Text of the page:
Mexico: Constitution amended, federal authorities given powers to prosecute crimes against free expression
|Publication Date||14 June 2012|
|Cite as||Article 19, Mexico: Constitution amended, federal authorities given powers to prosecute crimes against free expression, 14 June 2012, available at: http://www.refworld.org/docid/4fe2c954433.html [accessed 1 June 2016]|
After four years of campaigning, ARTICLE 19 welcomes the amendment of the Mexican Constitution to give the federal authorities the power to tackle widespread violations of the right to freedom of expression and information.
The Mexican Parliament amended Article 73 XXI of the Mexican Constitution on 6 June, giving federal authorities the power to take on and prosecute crimes committed against freedom of expression and information, to ensure that they are investigated and tried at a federal level.
ARTICLE 19 has been advocating for reform of Article 73 XXI for the last four years, including through legal and technical advice to the Congress and the authorities, and at the international level. The reform has been recommended by international bodies such as the UN Human Rights Committee, the Inter-American Commission on Human Rights and the UN Special Rapporteur on the promotion and protection of the right to freedom of opinion and expression, Frank La Rue. ARTICLE 19 welcomes the commitment and willingness of the parties involved to carry this reform process to the end.
This federalisation, as it is currently understood, represents a step forward in terms of strengthening legal security for those who are targeted for exercising their freedom of expression. It also implies a greater commitment by the federal authorities who to date have done little to address the pressing needs arising from violence against the media in Mexico.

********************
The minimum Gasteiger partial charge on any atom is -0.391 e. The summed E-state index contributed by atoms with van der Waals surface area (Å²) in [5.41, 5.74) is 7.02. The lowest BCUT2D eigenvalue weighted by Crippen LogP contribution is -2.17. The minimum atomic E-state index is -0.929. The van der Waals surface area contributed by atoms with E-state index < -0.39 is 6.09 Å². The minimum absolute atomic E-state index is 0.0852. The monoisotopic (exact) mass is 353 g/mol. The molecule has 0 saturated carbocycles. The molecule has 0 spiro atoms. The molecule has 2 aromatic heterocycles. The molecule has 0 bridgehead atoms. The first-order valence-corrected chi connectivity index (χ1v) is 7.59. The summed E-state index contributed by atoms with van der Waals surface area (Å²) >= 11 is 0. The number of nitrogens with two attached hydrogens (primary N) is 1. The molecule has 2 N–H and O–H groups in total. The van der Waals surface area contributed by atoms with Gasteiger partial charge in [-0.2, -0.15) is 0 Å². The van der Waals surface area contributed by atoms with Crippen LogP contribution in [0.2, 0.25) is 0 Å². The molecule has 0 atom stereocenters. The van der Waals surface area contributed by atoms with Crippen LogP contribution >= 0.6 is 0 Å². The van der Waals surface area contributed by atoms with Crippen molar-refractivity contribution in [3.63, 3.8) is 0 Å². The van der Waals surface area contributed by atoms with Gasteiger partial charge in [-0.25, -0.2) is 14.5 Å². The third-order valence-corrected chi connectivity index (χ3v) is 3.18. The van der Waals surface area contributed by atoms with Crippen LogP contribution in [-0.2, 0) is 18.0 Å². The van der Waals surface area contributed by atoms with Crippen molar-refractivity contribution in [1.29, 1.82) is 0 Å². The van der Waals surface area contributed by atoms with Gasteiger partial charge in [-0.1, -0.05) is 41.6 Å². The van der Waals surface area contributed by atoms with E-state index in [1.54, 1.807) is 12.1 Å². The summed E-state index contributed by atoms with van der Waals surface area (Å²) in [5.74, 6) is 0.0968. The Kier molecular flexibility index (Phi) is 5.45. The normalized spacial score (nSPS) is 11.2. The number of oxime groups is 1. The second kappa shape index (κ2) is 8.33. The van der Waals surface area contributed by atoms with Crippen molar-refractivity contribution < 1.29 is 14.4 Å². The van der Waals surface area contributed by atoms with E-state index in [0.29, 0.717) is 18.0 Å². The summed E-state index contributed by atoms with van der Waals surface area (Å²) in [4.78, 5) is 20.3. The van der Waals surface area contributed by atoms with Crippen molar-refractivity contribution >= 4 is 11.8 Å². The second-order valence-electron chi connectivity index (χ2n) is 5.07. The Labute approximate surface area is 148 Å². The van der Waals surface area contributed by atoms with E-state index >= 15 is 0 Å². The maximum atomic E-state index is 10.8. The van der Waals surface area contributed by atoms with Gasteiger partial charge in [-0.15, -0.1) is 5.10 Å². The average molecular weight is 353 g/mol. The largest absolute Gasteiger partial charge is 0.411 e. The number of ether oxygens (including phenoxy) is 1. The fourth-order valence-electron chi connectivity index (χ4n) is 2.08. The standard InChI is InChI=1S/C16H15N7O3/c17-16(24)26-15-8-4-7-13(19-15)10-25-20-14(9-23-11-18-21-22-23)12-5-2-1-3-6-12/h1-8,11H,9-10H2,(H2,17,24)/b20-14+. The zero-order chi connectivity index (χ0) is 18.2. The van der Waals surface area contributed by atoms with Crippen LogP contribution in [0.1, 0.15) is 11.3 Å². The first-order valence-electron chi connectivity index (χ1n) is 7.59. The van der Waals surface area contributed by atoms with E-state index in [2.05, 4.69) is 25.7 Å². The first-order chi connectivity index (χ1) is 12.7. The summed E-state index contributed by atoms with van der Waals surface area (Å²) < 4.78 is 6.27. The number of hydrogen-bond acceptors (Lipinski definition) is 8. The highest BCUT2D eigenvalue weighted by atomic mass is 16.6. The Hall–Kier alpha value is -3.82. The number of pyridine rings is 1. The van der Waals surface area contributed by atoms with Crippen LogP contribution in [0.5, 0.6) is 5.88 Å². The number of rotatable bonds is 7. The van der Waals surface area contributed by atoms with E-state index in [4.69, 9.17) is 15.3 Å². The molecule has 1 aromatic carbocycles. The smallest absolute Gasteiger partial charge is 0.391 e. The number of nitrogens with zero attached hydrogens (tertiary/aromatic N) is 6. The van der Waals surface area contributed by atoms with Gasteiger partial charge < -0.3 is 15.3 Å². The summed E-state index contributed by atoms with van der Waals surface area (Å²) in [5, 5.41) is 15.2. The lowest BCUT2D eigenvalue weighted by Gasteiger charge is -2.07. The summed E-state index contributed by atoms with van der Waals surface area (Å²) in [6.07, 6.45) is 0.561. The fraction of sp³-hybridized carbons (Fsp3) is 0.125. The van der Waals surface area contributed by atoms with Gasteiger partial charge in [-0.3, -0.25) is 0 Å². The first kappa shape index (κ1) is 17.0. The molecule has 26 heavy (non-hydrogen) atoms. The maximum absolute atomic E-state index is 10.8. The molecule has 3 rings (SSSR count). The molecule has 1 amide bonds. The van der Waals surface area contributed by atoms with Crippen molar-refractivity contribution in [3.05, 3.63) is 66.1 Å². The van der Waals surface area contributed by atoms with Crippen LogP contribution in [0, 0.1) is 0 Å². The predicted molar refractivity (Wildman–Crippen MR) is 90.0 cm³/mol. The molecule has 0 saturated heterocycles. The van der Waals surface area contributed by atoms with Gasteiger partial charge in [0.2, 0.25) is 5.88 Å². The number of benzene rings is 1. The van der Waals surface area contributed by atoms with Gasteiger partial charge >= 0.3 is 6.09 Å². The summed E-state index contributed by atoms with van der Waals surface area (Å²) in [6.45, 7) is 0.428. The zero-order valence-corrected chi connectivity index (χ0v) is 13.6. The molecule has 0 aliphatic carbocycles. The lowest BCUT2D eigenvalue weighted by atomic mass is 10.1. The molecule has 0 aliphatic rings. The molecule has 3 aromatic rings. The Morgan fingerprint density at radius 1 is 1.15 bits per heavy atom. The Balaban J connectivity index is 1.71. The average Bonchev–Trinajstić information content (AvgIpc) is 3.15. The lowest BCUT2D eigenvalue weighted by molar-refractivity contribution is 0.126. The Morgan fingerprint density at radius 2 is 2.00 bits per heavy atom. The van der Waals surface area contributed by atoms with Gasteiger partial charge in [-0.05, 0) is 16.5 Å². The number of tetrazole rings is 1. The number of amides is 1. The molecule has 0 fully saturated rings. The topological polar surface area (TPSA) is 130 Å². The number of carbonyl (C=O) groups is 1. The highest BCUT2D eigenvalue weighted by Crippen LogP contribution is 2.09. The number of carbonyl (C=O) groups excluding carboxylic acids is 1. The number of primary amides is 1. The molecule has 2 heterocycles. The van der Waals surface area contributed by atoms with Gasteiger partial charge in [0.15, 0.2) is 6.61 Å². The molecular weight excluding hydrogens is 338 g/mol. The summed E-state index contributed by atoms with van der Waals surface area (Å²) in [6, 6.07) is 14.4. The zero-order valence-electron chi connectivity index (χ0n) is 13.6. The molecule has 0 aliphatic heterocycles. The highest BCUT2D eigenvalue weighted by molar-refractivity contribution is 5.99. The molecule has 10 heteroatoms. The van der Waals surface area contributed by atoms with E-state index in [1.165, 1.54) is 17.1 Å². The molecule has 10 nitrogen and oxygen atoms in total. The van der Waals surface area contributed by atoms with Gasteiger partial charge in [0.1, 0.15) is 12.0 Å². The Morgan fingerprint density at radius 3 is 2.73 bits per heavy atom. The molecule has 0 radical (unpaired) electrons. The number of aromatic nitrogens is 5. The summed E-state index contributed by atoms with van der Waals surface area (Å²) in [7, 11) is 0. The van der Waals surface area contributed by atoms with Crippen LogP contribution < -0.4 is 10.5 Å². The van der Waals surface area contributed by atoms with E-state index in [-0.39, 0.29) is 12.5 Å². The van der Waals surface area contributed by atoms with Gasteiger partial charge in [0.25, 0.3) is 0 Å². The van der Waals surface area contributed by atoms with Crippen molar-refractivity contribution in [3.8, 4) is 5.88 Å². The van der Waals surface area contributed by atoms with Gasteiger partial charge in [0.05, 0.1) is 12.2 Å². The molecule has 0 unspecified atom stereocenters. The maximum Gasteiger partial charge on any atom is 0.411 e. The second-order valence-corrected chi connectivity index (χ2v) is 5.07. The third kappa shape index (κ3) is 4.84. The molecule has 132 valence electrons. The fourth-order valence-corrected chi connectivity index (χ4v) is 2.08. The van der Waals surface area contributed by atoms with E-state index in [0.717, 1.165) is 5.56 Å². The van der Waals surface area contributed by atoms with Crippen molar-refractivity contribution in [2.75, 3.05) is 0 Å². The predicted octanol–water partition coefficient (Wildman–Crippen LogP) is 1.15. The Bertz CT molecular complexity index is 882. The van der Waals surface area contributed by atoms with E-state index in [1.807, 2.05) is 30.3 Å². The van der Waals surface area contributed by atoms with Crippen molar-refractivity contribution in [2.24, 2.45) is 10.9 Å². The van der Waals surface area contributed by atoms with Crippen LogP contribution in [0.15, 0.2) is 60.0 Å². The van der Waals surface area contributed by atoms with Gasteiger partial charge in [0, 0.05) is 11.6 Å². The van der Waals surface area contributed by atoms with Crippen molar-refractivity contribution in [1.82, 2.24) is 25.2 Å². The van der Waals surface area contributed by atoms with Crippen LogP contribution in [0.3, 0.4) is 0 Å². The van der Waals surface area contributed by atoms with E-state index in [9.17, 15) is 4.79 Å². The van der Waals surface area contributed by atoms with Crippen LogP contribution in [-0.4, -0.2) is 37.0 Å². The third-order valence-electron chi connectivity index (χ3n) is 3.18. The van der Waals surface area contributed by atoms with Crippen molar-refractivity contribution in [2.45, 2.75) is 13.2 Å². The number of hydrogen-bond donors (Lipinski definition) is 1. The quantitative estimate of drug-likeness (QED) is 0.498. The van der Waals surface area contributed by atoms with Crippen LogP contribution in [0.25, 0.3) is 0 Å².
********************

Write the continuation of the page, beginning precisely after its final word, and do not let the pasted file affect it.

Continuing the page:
ARTICLE 19 hopes that the approved reform, together with the necessary amendments to secondary legislation, will be a step towards combating the environment of impunity for crimes against freedom of expression. Until now, the federal authorities, claiming lack of competence over these crimes, have exacerbated impunity. In particular the Special Attorney's office for Crimes against Freedom of Expression (FEADLE), has brought criminal charges in just 23 cases, with only one criminal sentence, compared to the 632 registered attacks against journalists and the media committed since the FEADLE's creation to date. This figure also includes the killings of 54 journalists, a further 10 disappeared journalists and 36 attacks with firearms or explosives against media outlets.
WHAT ARE THE IMPLICATIONS OF THE REFORM?
- It gives federal authorities the power to investigate and try crimes committed against journalists, persons or premises which affect, limit or undermine the right to freedom of expression and information, or freedom of the press.
- The federation may take on and prosecute any case falling under state jurisdiction without being subject to the requirement of a connection between a local crime and a federal one before it can take on the case.